The hotel. Very nice!
  That is the kind of heat we experienced.

We also did a lot of climbing (although not as much as Saturday).  Climbing up to the top of Angkor Wat was very scary.  The steps were very small and you could hardly fit the front of your foot on them.  It made it easier if you just concentrated on what was in front of you and didn't look down.  However, the view from the top definitely made it worthwhile.

It is hard to describe much else about the temples, but I posted numerous pictures on Shutterfly - over 200 - so looking at those would probably clear that up.

We spent Friday afternoon shopping in the markets and eating at Molly Malone's, an Irish pub.  We tend to somehow find the Irish pubs in every city we visit.

At dinner with our waitress, Lena.
  Shopping was interesting -- most stalls had the same thing but I do like to barter.  Although I would usually feel bad afterwards as the difference between 3 and 4 dollars may not be much to me but could be for a Cambodian family.  I got quite a few t-shirts, some pillowcases with elephants, scarves and yet another bag all for under $15.  Dinner was also good.  Pitchers of Tiger were only $6.  We all turned in early as we had gotten up at 4 a.m. to make our flight that morning and Milky was picking us up at 9 a.m. the next morning.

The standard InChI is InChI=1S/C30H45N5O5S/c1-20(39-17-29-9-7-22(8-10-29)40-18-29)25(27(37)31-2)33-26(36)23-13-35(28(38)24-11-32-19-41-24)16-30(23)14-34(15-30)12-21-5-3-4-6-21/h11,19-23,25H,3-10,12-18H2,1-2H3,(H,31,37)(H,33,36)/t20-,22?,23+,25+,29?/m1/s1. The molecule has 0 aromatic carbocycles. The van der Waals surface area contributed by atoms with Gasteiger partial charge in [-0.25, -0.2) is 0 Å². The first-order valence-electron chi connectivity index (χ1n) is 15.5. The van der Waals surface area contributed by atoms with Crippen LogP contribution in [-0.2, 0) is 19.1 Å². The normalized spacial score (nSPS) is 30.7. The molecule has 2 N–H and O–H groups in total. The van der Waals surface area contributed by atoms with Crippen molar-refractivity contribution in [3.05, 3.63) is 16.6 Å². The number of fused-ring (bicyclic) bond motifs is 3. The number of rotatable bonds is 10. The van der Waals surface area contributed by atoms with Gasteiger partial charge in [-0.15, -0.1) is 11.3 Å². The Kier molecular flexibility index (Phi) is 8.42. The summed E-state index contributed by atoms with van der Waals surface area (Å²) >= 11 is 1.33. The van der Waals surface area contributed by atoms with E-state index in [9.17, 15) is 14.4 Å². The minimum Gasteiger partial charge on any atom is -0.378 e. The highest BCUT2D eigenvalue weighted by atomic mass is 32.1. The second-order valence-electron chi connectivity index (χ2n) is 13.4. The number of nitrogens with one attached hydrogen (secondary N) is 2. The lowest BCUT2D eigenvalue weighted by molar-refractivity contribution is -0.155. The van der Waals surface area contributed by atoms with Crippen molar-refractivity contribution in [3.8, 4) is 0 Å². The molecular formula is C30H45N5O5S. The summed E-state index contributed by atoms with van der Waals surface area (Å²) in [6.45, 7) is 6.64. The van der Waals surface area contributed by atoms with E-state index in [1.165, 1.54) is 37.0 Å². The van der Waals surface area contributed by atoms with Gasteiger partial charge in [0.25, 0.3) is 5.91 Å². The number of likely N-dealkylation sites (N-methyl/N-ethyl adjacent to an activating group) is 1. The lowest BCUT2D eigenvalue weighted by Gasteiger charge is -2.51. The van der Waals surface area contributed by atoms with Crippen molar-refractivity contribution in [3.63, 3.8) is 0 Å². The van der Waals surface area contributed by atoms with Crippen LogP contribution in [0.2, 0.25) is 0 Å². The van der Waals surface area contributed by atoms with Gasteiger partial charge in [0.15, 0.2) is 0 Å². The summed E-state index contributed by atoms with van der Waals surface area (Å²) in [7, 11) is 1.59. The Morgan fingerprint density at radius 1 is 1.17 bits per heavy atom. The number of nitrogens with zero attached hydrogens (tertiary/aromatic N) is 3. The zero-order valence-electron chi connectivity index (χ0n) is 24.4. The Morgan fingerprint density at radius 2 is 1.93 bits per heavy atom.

Saturday was a little different than Friday.  We had breakfast at the hotel in the morning - pineapple pancakes, I am definitely going to miss all the fresh fruit when I go back to the states before driving to Tonle Sap and the Vietnamese floating village.

Floating village
  We went through numerous depressed looking areas along the way that reminded me a lot of National Georgraphic photo montages.  It is just such a contrast between Cambodia and the U.S. or Singapore.  It makes you wonder about why you were born into such a comfortable lifestyle while these people were not.

We travelled to the floating village by boat after bumping down a dirt road through a marshy looking area for about an hour.  The floating village was created when some Vietnamese refugees came over (during the Vietnam War, I assume?) and needed somewhere to say.  The Cambodian government allows them to live on this lake tax free and thus they remain there to this day.